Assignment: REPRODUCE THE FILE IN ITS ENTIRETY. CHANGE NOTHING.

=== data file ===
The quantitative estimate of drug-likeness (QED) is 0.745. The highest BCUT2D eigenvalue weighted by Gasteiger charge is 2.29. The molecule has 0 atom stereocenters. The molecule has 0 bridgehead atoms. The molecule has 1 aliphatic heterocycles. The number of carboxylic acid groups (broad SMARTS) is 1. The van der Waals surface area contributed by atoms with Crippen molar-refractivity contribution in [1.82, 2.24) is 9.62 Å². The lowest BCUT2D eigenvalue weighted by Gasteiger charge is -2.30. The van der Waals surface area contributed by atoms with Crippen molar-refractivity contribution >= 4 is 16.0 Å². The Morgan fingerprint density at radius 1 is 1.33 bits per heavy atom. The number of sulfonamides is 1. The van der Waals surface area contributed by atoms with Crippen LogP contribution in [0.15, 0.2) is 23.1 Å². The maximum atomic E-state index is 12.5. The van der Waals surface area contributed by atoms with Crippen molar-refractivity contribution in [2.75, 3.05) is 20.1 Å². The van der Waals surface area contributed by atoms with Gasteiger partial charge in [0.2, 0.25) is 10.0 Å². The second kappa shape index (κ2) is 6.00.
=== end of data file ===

The quantitative estimate of drug-likeness (QED) is 0.745. The highest BCUT2D eigenvalue weighted by Gasteiger charge is 2.29. The molecule has 0 atom stereocenters. The molecule has 0 bridgehead atoms. The molecule has 1 aliphatic heterocycles. The number of carboxylic acid groups (broad SMARTS) is 1. The van der Waals surface area contributed by atoms with Crippen molar-refractivity contribution in [1.82, 2.24) is 9.62 Å². The lowest BCUT2D eigenvalue weighted by Gasteiger charge is -2.30. The van der Waals surface area contributed by atoms with Crippen molar-refractivity contribution >= 4 is 16.0 Å². The Morgan fingerprint density at radius 1 is 1.33 bits per heavy atom. The number of sulfonamides is 1. The van der Waals surface area contributed by atoms with Crippen LogP contribution in [0.15, 0.2) is 23.1 Å². The maximum atomic E-state index is 12.5. The van der Waals surface area contributed by atoms with Crippen molar-refractivity contribution in [2.75, 3.05) is 20.1 Å². The van der Waals surface area contributed by atoms with Gasteiger partial charge in [0.2, 0.25) is 10.0 Å². The second kappa shape index (κ2) is 6.00.